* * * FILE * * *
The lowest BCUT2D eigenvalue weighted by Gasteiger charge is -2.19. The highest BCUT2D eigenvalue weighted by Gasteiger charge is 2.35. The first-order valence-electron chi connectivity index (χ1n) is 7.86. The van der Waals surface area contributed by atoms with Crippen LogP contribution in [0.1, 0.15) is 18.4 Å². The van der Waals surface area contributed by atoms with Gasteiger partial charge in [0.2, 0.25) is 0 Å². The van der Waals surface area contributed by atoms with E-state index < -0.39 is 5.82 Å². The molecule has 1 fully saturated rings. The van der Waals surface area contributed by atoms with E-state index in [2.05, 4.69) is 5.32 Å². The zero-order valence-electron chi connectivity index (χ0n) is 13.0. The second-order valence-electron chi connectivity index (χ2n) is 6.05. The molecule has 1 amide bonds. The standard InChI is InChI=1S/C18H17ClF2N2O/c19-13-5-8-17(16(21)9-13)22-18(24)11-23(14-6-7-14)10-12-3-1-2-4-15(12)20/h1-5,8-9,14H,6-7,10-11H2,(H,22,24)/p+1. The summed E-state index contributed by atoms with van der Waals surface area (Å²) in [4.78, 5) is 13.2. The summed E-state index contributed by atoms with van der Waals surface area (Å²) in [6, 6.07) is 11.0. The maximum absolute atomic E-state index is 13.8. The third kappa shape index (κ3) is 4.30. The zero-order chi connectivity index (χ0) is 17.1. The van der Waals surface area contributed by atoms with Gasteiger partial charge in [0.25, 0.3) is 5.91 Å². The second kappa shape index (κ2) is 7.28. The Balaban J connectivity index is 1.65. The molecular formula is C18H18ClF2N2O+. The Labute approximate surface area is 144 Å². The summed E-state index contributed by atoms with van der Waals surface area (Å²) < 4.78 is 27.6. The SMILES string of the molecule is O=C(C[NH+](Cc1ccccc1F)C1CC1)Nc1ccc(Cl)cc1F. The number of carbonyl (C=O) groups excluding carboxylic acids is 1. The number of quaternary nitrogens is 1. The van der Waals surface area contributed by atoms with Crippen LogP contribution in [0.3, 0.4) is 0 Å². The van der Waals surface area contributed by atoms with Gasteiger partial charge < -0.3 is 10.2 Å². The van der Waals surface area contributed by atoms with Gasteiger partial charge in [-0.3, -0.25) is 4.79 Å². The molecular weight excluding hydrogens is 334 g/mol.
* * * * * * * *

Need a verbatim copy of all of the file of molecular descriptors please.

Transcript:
The lowest BCUT2D eigenvalue weighted by Gasteiger charge is -2.19. The highest BCUT2D eigenvalue weighted by Gasteiger charge is 2.35. The first-order valence-electron chi connectivity index (χ1n) is 7.86. The van der Waals surface area contributed by atoms with Crippen LogP contribution in [0.1, 0.15) is 18.4 Å². The van der Waals surface area contributed by atoms with Gasteiger partial charge in [0.2, 0.25) is 0 Å². The van der Waals surface area contributed by atoms with E-state index < -0.39 is 5.82 Å². The molecule has 1 fully saturated rings. The van der Waals surface area contributed by atoms with E-state index in [2.05, 4.69) is 5.32 Å². The zero-order valence-electron chi connectivity index (χ0n) is 13.0. The second-order valence-electron chi connectivity index (χ2n) is 6.05. The molecule has 1 amide bonds. The standard InChI is InChI=1S/C18H17ClF2N2O/c19-13-5-8-17(16(21)9-13)22-18(24)11-23(14-6-7-14)10-12-3-1-2-4-15(12)20/h1-5,8-9,14H,6-7,10-11H2,(H,22,24)/p+1. The summed E-state index contributed by atoms with van der Waals surface area (Å²) in [4.78, 5) is 13.2. The summed E-state index contributed by atoms with van der Waals surface area (Å²) in [6, 6.07) is 11.0. The maximum absolute atomic E-state index is 13.8. The third kappa shape index (κ3) is 4.30. The zero-order chi connectivity index (χ0) is 17.1. The van der Waals surface area contributed by atoms with Gasteiger partial charge in [0.25, 0.3) is 5.91 Å². The second kappa shape index (κ2) is 7.28. The Balaban J connectivity index is 1.65. The molecular formula is C18H18ClF2N2O+. The Labute approximate surface area is 144 Å². The summed E-state index contributed by atoms with van der Waals surface area (Å²) < 4.78 is 27.6. The SMILES string of the molecule is O=C(C[NH+](Cc1ccccc1F)C1CC1)Nc1ccc(Cl)cc1F. The number of carbonyl (C=O) groups excluding carboxylic acids is 1. The number of quaternary nitrogens is 1. The van der Waals surface area contributed by atoms with Crippen LogP contribution in [0.3, 0.4) is 0 Å². The van der Waals surface area contributed by atoms with Gasteiger partial charge < -0.3 is 10.2 Å². The van der Waals surface area contributed by atoms with Gasteiger partial charge in [-0.3, -0.25) is 4.79 Å². The molecular weight excluding hydrogens is 334 g/mol.